White Sands National Park

The surreal environment of White Sands National Park in southwestern New Mexico was designated to a national park in 2019, although it dates back to the Ice Age. The bleached sand is made up of particles of gypsum that are 30 feet deep and rise up in 60-foot dunes, and the area that was previously covered by a primordial sea is now barren desert. It’s the world’s largest gypsum desert, and the surrounding missile range’s booming rocket noises only add to the park’s strange mystery.

The dunes are mixed with areas of tall grasses as you enter the park, but after a few miles, the scenery is nothing but clean sand. Because the park only has one road, it is one of the most easily accessible national parks to visit. There’s no way to be lost on the road, regardless of whether your GPS is working or not—hiking inside the park, on the other hand, is a different matter. Also, read Mesa Verde National Park.

Best things to do

White Sands may appear to be a simple stretch of white sand at first glance, but there’s a lot to see and do there. Popular activities include hiking, horseback riding, scenic drives, biking, sunset strolls, garden tours, and, of course, sand sledding.

The visitor centre, built in the 1930s, is a stunning example of traditional Spanish pueblo adobe architecture. Visitor guides, maps, food, and keepsakes can all be found inside. Because the scenery here is exposed to the sun and summer temperatures routinely surpass 100 degrees Fahrenheit, you’ll also want to bring plenty of water and sunscreen. As a result, the best times to visit are in the morning and evening to avoid the heat.

If you only have time to drive around the park, a lap around Dunes Drive in your automobile will reward you with spectacular views. It feels like you’re traveling through another planet as you drive over this terrain, and it’s especially stunning after sunset.

The park offers a variety of ranger programs that shed additional light on the dunes’ remoteness and terrain for a more educational experience. The most popular are the one-hour sunset strolls, which are available every night of the year save Christmas. From April through October, sign up for a nocturnal trek or attend the monthly Full Moon Night, which features live music and artists. Also, read Shenandoah National Park.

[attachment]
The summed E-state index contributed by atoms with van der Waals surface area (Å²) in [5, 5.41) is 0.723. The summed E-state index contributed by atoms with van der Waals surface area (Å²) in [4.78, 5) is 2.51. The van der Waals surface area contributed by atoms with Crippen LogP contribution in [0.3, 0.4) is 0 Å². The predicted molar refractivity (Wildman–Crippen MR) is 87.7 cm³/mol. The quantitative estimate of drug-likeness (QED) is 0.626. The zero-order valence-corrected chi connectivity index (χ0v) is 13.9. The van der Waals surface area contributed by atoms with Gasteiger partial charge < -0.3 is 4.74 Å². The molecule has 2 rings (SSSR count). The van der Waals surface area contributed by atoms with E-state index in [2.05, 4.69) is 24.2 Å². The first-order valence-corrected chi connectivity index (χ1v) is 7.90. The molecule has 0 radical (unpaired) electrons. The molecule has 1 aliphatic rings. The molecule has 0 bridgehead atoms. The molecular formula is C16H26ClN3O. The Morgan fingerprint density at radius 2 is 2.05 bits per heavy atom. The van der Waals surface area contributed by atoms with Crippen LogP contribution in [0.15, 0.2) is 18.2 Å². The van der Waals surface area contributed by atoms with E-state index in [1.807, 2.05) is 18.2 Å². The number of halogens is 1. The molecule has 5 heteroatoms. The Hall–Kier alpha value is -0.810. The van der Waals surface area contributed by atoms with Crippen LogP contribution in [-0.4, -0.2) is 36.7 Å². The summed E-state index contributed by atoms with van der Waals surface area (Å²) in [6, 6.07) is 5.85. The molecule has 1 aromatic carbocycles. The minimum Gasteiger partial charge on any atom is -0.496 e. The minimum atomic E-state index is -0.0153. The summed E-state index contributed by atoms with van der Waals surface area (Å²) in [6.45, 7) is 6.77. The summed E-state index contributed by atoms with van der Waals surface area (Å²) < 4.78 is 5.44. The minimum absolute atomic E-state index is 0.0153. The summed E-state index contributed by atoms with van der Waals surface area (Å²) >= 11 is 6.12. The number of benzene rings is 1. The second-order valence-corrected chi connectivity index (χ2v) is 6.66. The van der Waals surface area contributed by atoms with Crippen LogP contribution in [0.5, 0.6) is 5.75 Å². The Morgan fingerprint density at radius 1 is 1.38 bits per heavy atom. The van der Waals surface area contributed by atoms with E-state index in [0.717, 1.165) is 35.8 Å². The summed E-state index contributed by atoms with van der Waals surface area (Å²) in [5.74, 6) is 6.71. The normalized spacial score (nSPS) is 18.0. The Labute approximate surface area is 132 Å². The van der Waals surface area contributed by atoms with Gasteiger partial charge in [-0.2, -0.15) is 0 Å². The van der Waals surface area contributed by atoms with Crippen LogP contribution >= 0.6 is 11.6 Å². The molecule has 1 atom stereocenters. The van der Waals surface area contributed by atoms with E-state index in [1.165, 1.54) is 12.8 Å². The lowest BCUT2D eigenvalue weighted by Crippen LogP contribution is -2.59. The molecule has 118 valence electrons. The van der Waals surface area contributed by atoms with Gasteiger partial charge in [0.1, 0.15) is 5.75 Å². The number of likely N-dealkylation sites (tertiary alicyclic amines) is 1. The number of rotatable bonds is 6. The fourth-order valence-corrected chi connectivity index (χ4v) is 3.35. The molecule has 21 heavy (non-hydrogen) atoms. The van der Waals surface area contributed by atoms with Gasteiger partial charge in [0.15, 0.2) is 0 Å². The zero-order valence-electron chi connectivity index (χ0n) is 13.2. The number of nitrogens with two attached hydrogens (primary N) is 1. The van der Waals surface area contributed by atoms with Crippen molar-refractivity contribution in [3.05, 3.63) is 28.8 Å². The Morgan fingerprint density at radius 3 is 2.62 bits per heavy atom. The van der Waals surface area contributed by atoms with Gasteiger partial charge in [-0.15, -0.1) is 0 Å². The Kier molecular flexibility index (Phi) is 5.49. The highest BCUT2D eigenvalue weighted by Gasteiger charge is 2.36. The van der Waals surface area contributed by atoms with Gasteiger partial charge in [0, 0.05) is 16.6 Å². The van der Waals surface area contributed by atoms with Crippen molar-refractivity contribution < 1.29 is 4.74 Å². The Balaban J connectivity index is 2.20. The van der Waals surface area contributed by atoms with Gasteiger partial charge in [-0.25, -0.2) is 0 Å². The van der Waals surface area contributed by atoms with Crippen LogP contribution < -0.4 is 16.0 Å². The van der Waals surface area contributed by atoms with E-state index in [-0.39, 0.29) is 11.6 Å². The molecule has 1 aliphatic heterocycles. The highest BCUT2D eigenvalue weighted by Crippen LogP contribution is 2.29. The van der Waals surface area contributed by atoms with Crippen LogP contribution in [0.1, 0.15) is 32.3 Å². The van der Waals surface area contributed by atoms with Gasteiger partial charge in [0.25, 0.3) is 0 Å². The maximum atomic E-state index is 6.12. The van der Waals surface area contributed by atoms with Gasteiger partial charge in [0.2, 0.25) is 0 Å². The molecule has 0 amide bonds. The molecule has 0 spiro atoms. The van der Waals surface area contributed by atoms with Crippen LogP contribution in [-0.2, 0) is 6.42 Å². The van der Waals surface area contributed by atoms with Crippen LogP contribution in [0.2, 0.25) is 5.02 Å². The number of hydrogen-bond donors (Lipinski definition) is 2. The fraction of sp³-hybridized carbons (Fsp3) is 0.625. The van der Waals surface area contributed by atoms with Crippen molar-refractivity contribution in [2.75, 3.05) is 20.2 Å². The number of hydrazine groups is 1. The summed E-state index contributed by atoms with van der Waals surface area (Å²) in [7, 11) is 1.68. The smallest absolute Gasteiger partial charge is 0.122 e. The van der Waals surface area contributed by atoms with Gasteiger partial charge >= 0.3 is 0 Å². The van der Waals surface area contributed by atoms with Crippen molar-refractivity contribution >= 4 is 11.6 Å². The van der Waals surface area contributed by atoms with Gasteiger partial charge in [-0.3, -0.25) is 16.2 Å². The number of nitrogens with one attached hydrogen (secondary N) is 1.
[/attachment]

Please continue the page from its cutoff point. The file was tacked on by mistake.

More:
How to Get There

White Sands National Park is 16 miles southwest of Alamogordo and 52 miles northeast of Las Cruces in southern New Mexico. If you have the time, larger towns are also easily accessible, with El Paso, Texas, about 96 miles south of the park and Albuquerque, New Mexico, about 225 miles north.
It’s a simple park to visit and traverse whether you’re in an RV or a car, thanks to its easy structure. The sole way in and out of the park is via I-70 and Dunes Drive, which leads to the visitor center and on a long loop road past the park entrance into the park’s heart.

Keep in mind that due to missile testing at White Sands Missile Range in the northern half of the dune field, the park shutters for a few hours at a time. While the tourist center and gift shop are open regardless of road restrictions, no activities such as hiking, sledding, or driving are available during missile tests. Before you go, check the visitor center’s website for the most up-to-date information on closures or phone the visitor center.

White Sands National Park Hiking Trails

Interdune Boardwalk
Playa Trail
Dune Life Nature Trail
Backcountry Camping Trail
Alkali Flat Trail

Where to Stay

Although there are no campgrounds within the national park, surrounding places offer RV and tent camping. Aguirre Springs Recreation Area is about 40 miles southwest of the White Sands and provides campsites. Oliver Lee State Park is about 24 miles southeast of the White Sands and has campsites.
Experienced campers are welcome to pitch a tent inside the park, but they must first get a backcountry permit from the visitor center. The pleasure of nighttime in the park under the sky is unrivaled, but be mindful of the dangers. Temperatures can range from sweltering during the day to below freezing at night, and thunderstorms can strike suddenly and without notice.

Alamogordo and Las Cruces, the larger city, are the closest towns with a variety of lodging alternatives. Both have reasonably priced motels, bed and breakfasts, lodges, and cabins. For something a little more boutique, Las Cruces has the Hotel Encanto, an ornate property with architecture and design evoking Mexican haciendas and historic Southwestern style—arched doorways, lustrous tiled floors, and fresh New Mexican dishes like braised beef empanadas, sopapilla fries, and chicken flautas with chile con queso—at Garduo’s Restaurant & Cantina.

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